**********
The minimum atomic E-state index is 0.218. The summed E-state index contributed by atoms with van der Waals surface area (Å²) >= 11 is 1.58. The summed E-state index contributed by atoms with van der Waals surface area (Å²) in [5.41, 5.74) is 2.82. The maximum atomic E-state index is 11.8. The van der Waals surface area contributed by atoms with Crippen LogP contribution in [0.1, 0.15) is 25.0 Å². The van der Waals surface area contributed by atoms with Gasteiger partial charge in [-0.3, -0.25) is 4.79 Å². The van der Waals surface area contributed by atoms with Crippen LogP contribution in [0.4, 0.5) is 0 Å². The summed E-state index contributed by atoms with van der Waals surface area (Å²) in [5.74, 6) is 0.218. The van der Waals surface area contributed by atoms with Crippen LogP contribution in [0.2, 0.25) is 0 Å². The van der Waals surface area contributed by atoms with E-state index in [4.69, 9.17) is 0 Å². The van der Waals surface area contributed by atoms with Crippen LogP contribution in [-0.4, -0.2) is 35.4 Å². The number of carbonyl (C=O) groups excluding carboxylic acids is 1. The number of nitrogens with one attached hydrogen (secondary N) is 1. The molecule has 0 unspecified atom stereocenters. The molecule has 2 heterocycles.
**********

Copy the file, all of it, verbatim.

The minimum atomic E-state index is 0.218. The summed E-state index contributed by atoms with van der Waals surface area (Å²) >= 11 is 1.58. The summed E-state index contributed by atoms with van der Waals surface area (Å²) in [5.41, 5.74) is 2.82. The maximum atomic E-state index is 11.8. The van der Waals surface area contributed by atoms with Crippen LogP contribution in [0.1, 0.15) is 25.0 Å². The van der Waals surface area contributed by atoms with Gasteiger partial charge in [-0.3, -0.25) is 4.79 Å². The van der Waals surface area contributed by atoms with Crippen LogP contribution in [0.4, 0.5) is 0 Å². The summed E-state index contributed by atoms with van der Waals surface area (Å²) in [5.74, 6) is 0.218. The van der Waals surface area contributed by atoms with Crippen LogP contribution in [0.2, 0.25) is 0 Å². The van der Waals surface area contributed by atoms with E-state index in [4.69, 9.17) is 0 Å². The van der Waals surface area contributed by atoms with Crippen LogP contribution in [-0.4, -0.2) is 35.4 Å². The number of carbonyl (C=O) groups excluding carboxylic acids is 1. The number of nitrogens with one attached hydrogen (secondary N) is 1. The molecule has 0 unspecified atom stereocenters. The molecule has 2 heterocycles.